I am a self-proclaimed “Crazy Cat Lady.” Though I own only three cats, I am fairly fanatical about all things feline and would easily have several more if my husband (and apartment complex) would allow.
If you are a faithful reader of this blog, or even an occasional visitor, I’m sure you would never guess this to be the case, as the majority of the articles I write are centered on dogs.
Although many cancers occur with equal frequency in both species, most of the information I present describes dogs, and even when I use specific cases as examples, I often talk about my canine patients, leaving felines out of the discussion. Why is there such a disparity between my passion (cats!) and the topics I write about (mostly dogs)?
Truthfully, though cancer occurs as frequently in cats as in dogs, and the most common cancers we treat in dogs are the same as in cats, there is far less information available for cats as compared to dogs, and outcomes tend to be much poorer in our feline counterparts.
One reason for this is cats tend to hide visible signs of illness until their disease is significantly advanced. Compounding this is the signs cats eventually do show are incredibly non-specific. The top two signs cats with cancer will show include inappetance and hiding. Yet, cats may show either because they are seriously ill or because they are unhappy with something going on in their environment. How does the average pet owner discern the difference and know when to seek veterinary advice?
Consider a diagnosis of lymphoma, the most common cancer in both dogs and cats. Dogs tend to present with palpably enlarged external lymph nodes owners detect while petting them, where cats tend to develop lymphoma within their gastrointestinal tract, and enlargement of external lymph nodes is rare. This means dogs are typically diagnosed in a relatively asymptomatic phase, whereas cats will be showing signs related to their gastrointestinal tract.
As an example, Duke is a robust 7-year-old tabby cat who up until a week ago Saturday was behaving absolutely normally. However, on that particular weekend evening, this otherwise food motivated feline missed his evening meal, and when his owner went to look for him, she found him hiding under her bed. She recognized his signs as abnormal and brought him to the emergency service at our hospital for evaluation.
Duke’s exam was relatively unremarkable, however further diagnostics showed he had a large amount of fluid within his abdomen, multiple enlarged internal lymph nodes, and a large mass encircling a portion of his intestine. Further testing confirmed Duke had lymphoma.
Less than one week passed between Duke showing any signs of illness to me telling his owner that without treatment he would likely succumb to his signs within a few short weeks, and with treatment we would hope to see him survive anywhere from six months to two years.
Unfortunately, Duke’s diagnosis of lymphoma could easily be replaced with any number of cancers afflicting cats, including mast cell tumors, intestinal adenocarcinomas, injection site sarcomas, and even many non-cancerous conditions (e.g., diabetes mellitus, a foreign body, etc.).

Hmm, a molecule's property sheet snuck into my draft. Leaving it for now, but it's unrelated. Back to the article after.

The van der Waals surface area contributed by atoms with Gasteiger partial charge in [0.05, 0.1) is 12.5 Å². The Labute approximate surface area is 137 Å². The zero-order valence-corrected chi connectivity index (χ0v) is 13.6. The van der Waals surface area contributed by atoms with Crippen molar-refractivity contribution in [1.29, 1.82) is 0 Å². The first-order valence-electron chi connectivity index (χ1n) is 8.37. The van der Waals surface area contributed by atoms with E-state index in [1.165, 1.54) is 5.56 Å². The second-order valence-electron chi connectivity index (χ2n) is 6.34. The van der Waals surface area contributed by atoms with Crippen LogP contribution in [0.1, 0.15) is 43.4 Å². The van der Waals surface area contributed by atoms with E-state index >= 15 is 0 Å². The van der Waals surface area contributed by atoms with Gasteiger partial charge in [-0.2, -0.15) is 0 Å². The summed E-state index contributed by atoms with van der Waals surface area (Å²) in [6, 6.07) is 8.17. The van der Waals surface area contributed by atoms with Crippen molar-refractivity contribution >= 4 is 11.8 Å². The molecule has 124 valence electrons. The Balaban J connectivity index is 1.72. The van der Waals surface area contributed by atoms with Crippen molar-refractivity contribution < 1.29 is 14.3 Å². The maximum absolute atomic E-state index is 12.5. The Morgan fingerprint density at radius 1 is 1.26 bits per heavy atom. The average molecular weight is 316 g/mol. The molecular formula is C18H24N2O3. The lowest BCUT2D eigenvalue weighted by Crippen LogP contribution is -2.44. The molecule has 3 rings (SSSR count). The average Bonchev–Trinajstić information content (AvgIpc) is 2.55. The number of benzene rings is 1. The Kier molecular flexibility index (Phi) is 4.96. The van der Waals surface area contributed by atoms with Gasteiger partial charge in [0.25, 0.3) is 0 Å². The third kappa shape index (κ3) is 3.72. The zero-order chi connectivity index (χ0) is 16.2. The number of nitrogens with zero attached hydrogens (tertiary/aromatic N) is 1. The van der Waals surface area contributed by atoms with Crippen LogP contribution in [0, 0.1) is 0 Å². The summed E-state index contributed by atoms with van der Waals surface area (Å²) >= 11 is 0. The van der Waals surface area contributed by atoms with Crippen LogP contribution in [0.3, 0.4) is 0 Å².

With any cancer, we feel the more advanced the disease is, the less successful the treatment will be. This may be one simple reason why a diagnosis of cancer is so devastating for our felines; by the time they are diagnosed their disease tends to be extensive. For those cases where we have treatment options, there are several other hurdles particular to cats that I think are worth mentioning.
Consider the necessary literal “capturing” of cats that is required to bring them to a veterinary appointment. Dogs are typically used to going for walks and car rides, and even those anxious about visiting the vet are still initially easily duped into traveling without much protest. Cats must be caught and transported in carriers, and for some, this seemingly innocuous act may preclude the option of treatment altogether.
Next, consider that the medications prescribed to prevent or alleviate side effects from treatment, or even some of those used as chemotherapy for specific diseases, are most commonly made in oral forms. The administration of oral medications can be an impossible task for some owners, which can make treating adverse signs or certain forms of cancer impossible.
Cats undergoing treatment with chemotherapy are prone to decreases in appetite, and developing a very picky appetite. This causes a great deal of anxiety in some owners, and can even lead to premature cessation of treatment, due to the perception that the cat is not thriving while on treatment, despite the effects not being life-threatening.
Each of these factors (among many others too lengthy to record in one simple article) contributes to some of the frustrations I experience regarding cats and cancer. I’ve often joked that I should form a support group for owners of cats with cancer as their needs truly are so different from their canine-owning counterparts.
As a cat-centered person, I feel I’m more likely to embrace the challenges of treating felines. Or perhaps the challenge of the treatment is what makes me love them so much more. My goal in writing this is to stress that my lack of writing about cats represents nothing more than a bias in available information within veterinary oncology.
Fortunately, I know my feline patients will never take this personally, as so accurately stated in one of my favorite quotations about kitties: “As anyone who has ever been around a cat for any length of time well knows, cats have enormous patience with the limitations of the human kind.”
Dr. Joanne Intile